top of page

Why Do Some Animals Have Whiskers?

Updated: Dec 2, 2022

Can you imagine a cat or a rabbit without whiskers? A fox would look positively naked without them!

Close up view of whiskers on a red fox
(Photo via Shutterstock)

But whiskers are not just there to add a dash of style to a squirrel’s — or any other animal’s — face. Whiskers are incredibly important.

What are whiskers?

Whiskers are not just long hairs. They are a special type of hair that is thicker and more ridged than fur. The roots of whisker hair follicles are packed with a massive amount of blood vessels and nerves. This makes whiskers an extra-sensitive tool. Think of it like an antenna for mammals.


Words to know

Follicle: A small cavity, sac or gland.

Forage: To search for food.

Navigate: To travel over land or water.


Whiskers can’t feel anything, just like your hair can’t feel anything. However, when whiskers touch something, they vibrate. This activates the nerves under the skin. A dog’s whiskers are as sensitive as your fingertips.

Where are they?

Whiskers are found on almost all mammals, except duck-billed platypuses, echidnas and us humans. Whiskers can be found around the mouth and eyes. Some animals even have whiskers between the toes on their paws.

Manatees have them all over their heads and bodies. Most other mammals have whiskers arranged in an ordered pattern. Rats have five rows on either side of their noses.

What do whiskers do?

Whiskers serve many important functions for the animals that have them. Let’s take a look at some of those functions:

Second sight: Whiskers help mammals navigate the world around them. Whiskers can tell if there is a change in air currents. From this an animal can gather information about the size and shape of any objects nearby, even if they can’t see it with their eyes. Whiskers can even detect if something is moving and how fast! Animals don’t just wait for information to come to their whiskers. They move their whiskers around to stir up air currents that bounce back with information about the environment around them. It’s like submarine radar or bat echolocation. Whiskers are particularly valuable to animals who move around in the dark or have bad eyesight.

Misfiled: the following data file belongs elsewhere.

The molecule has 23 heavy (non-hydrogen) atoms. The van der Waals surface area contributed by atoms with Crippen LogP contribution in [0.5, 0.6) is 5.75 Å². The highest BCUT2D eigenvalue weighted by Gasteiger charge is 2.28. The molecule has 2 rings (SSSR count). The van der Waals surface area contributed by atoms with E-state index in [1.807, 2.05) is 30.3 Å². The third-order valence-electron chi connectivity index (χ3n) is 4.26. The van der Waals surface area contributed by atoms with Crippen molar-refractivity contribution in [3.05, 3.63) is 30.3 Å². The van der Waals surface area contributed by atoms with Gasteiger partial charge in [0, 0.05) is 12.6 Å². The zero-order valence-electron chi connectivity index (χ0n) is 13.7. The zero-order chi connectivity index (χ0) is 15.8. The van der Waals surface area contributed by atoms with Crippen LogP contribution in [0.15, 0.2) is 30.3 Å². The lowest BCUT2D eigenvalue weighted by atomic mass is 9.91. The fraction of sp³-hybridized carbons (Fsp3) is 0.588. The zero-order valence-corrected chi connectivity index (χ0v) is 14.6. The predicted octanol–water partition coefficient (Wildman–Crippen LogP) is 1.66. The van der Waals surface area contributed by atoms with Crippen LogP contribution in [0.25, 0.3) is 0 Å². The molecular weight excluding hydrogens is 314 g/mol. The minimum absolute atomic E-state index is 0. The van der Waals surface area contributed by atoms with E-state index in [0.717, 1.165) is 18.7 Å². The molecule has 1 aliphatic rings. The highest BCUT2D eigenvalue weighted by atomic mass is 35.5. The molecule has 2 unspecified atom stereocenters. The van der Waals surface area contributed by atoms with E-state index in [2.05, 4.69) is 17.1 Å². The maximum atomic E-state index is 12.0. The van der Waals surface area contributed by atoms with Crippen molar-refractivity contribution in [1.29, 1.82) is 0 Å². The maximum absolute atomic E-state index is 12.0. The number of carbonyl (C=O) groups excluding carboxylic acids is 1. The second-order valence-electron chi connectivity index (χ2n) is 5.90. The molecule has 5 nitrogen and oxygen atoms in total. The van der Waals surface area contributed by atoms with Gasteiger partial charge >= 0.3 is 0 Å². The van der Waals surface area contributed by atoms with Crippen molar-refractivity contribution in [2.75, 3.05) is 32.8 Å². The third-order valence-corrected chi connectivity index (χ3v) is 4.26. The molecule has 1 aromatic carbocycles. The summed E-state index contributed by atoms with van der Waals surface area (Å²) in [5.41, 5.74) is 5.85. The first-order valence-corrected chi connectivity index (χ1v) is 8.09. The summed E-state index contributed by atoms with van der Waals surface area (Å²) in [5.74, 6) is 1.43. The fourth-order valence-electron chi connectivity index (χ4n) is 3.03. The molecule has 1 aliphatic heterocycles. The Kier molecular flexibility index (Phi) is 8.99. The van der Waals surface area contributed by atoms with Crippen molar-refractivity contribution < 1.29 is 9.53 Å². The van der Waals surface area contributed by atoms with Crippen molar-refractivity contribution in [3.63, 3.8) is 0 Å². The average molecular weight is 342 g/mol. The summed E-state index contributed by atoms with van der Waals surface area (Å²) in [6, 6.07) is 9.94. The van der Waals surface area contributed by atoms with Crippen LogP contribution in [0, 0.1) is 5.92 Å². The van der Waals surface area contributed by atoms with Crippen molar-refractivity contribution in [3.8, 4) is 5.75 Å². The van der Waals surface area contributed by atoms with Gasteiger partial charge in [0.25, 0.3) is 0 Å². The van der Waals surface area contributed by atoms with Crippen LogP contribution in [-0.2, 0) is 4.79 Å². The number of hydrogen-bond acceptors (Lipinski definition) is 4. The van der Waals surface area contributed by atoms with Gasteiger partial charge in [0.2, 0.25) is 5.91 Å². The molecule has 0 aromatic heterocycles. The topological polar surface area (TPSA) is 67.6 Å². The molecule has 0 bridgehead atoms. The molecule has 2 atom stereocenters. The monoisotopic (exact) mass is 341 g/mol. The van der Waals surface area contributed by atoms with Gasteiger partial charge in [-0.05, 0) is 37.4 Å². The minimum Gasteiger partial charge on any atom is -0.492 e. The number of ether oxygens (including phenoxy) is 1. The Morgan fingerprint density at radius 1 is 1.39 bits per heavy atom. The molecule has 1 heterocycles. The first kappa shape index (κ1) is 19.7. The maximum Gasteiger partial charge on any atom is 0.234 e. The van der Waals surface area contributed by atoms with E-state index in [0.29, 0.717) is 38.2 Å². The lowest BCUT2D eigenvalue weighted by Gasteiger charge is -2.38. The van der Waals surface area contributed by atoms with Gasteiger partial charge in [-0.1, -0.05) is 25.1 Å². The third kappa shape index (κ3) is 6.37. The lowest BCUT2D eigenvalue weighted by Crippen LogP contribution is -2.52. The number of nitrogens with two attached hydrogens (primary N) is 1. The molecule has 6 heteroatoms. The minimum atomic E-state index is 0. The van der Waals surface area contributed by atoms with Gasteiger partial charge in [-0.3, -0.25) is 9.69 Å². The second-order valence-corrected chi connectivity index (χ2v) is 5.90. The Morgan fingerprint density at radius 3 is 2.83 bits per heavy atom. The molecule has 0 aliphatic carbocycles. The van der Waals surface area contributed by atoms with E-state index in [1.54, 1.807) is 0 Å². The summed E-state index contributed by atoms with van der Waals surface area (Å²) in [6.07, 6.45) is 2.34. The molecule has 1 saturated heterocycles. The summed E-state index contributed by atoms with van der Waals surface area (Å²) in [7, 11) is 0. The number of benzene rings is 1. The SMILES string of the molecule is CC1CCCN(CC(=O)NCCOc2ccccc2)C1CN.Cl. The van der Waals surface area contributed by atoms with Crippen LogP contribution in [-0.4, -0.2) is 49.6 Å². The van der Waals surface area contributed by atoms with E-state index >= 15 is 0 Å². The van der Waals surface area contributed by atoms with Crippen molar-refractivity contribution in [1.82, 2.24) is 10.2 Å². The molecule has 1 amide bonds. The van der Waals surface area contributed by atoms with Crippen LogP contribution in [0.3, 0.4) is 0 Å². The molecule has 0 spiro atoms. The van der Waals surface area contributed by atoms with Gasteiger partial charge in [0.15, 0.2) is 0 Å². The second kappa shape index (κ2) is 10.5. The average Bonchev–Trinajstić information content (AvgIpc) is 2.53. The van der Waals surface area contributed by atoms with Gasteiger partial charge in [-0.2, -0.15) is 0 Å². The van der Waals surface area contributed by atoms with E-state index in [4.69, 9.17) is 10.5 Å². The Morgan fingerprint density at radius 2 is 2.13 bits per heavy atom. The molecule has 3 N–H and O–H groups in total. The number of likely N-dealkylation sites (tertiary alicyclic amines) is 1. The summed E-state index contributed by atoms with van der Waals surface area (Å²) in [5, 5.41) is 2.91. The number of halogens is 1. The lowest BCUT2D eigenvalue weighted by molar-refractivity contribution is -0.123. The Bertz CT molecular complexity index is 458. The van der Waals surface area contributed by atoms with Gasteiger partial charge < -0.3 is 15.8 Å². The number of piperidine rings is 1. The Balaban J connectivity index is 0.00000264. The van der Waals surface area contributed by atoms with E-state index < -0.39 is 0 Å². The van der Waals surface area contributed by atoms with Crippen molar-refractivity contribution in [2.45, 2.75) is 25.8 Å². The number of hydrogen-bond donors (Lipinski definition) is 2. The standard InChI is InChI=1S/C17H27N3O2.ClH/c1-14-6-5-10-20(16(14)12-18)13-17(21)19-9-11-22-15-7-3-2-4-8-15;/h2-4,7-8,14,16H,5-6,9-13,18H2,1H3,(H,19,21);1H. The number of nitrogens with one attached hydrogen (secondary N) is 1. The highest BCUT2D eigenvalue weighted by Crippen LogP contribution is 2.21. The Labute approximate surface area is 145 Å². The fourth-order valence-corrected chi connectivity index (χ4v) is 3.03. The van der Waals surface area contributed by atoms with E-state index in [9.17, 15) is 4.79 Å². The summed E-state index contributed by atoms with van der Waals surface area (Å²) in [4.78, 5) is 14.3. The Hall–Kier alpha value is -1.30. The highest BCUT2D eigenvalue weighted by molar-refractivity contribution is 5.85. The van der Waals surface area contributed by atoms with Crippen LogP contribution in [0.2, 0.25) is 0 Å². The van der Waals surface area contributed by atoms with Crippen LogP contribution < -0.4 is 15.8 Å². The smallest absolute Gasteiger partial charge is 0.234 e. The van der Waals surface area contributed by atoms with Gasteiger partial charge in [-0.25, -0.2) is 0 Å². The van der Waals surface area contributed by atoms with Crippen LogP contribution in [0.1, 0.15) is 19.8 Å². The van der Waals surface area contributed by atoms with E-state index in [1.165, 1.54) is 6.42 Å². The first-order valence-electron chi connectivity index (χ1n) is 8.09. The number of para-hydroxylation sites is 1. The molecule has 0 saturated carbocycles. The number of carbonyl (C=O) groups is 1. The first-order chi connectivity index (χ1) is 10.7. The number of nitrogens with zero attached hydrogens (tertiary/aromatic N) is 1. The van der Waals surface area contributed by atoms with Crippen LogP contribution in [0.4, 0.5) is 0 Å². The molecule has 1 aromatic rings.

(Photo via Shutterstock)

On the hunt: It’s no surprise that whiskers help animals find their food, whether it’s a foraging mouse or a cougar tracking prey. They even help a walrus find clams and shellfish on the bottom of the ocean floor. Walruses have 600 to 700 short, tough whisker points. Each can move together or by itself.

Natural eye goggles: Worried about dust in the air? Grass in front of you? Never fear. Whiskers are here to protect mammals! A little speck of dust can do real damage to an eyeball. Plus it hurts. Whiskers that frame the eye catch those pesky particles before they get in. Then all a dog or other animal has to do is shake its head to get rid of it. A bobcat prowling through meadows has whiskers to block tall grasses from smacking them in the eyes.

Tight squeeze: They also protect animals by showing how much room they have to move around, even in tight spaces. Groundhogs use their whiskers to figure out just how wide their tunnels must be to accommodate their bodies — at least as wide as their whiskers — in their underground dens.

Feeling emotional?: Whiskers can also send a message about how an animal is feeling. When a cat’s whiskers are folded on their face, that means stay back. They don’t want you close. Sprawled and fanned out whiskers shows a cat is curious, maybe checking out something new.

Protect their whiskers

Whiskers are sensitive, so you never want to cut your pet’s whiskers, and don’t pull on them. It is painful for your furry friends.

Now that you know all about whiskers, head outside to take a look. Which animals do you see sporting bristles? How are they using them? Do they have just a couple of whiskers or a lot? What size are they? Aren’t whiskers incredible!


Follow Willy's Wilderness on Facebook for more kid-friendly nature stories and activities.


Commenting has been turned off.
bottom of page